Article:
Marty Andrews of Chargefox says NSW is leading the way when it comes to both the density of chargers in populated areas and coverage of the charging network throughout the state.
Since it opened its first charging point in Euroa in 2018, Chargefox has implemented "a touch under 500 plugs around the country", according to Mr Andrews, who explains "there's usually two per site, sometimes more," amounting to roughly 200-250 locations nationwide.
And NSW is leading the charge, as it were.
"In terms of coverage – or how far can you drive across the state [with access to EV charging] – you can drive further in NSW than anywhere else in the country, and that’s also down to the NRMA fast-charging network," Mr Andrews tells CarAdvice.
"When it comes to density of chargers in and around cities, Sydney and Brisbane are both pretty good, but Sydney is winning on that front."
Queensland is a close second thanks to its electric super highway, which Andrews points out is mostly limited to coastal areas, while Victoria also has a solid balance of both charging density and coverage.
Chargefox's current charging network in Australia (as of April 2020)
While the NRMA's charging network has contributed to the widespread charging access in NSW, the state is also paving the way when it comes to policies incentivising electric car ownership.
Earlier this year, the Berejiklian government introduced its Net Zero Plan – part of which involves removing "unnecessary barriers" to electric car uptake, like higher purchase prices and access to off-street charging.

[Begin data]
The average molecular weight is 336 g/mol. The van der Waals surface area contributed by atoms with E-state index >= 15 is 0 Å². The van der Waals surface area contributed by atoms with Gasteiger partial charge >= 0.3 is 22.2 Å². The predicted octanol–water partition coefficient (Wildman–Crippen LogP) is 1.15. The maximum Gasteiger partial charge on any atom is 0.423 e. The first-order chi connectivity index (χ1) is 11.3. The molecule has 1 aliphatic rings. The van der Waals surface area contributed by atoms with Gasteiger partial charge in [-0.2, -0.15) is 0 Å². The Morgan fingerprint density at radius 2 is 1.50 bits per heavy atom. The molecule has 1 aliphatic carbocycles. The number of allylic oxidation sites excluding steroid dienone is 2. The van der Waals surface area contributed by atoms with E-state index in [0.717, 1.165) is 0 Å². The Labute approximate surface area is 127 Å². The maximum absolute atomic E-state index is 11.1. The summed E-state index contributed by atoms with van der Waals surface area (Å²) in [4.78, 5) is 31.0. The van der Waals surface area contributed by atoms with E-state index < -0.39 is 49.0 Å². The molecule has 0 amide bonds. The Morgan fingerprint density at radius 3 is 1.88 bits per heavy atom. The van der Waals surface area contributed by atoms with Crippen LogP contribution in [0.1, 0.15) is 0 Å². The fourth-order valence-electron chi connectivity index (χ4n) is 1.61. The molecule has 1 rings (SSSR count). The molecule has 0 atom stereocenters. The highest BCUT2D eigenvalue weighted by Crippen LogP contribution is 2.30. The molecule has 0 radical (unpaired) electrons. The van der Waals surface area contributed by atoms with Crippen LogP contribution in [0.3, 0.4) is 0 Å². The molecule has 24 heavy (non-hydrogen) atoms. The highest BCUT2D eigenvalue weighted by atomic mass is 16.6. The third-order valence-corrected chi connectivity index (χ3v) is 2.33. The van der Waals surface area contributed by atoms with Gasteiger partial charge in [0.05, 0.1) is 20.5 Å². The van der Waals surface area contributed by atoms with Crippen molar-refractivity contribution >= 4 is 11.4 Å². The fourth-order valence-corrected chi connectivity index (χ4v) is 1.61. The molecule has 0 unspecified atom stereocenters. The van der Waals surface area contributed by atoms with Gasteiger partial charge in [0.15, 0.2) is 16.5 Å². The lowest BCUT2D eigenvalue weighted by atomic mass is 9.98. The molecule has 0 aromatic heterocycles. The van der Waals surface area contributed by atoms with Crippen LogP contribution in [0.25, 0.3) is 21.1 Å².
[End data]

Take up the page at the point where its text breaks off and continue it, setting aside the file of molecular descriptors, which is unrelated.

"Before coronavirus we were working with state governments and planning more rollouts to get coverage across the country," Mr Andrews explains.
"Most state governments are starting to form policies around electric cars, as are local councils. [For example] Victoria has a large alliance between dozens of councils trying to increase the rollout of community charging points."
While Mr Andrews says the coronavirus has put most operations on pause, Chargefox opened its newest site, an ultra-fast charging station in Ballarat, earlier this month.
The Ballarat location is number 15 of 22 planned ultra-rapid sites, with Mr Andrews revealing the remaining seven are at "advanced stages" of development.
On top of the 15 ultra-rapid sites, Chargefox has around 50 fast DC charging sites around the country and hundreds of AC charging points. Most of these are centred on Australia's main highways and Mr Andrews says the states without extensive charging networks tend to house the "roads less travelled".
While Tesla has similarly large number of superchargers – roughly 36 sites around Australia, with at least seven more on the way – Mr Andrews points out they are only accessible for Tesla owners, making Chargefox Australia's largest "open" network.
Amid strict lockdowns implemented to protect the public health system, Mr Andrews says the company's current focus is readying the network for a time when Australians are back on the roads.
"We're in planning mode now," he explains, "we will need to stimulate the industry when all this dies down.
"Prior to the coronavirus we were dealing with the bushfires and considering how we can get EV tourism back into regional areas – now we need road tourism everywhere."
But while Mr Andrews says the focus is on the future, he urges EV owners who don't rely on public charging to stay home where possible.
"We’re building this infrastructure so it’s ready for when people are good to go, but now’s not the time to be out driving."
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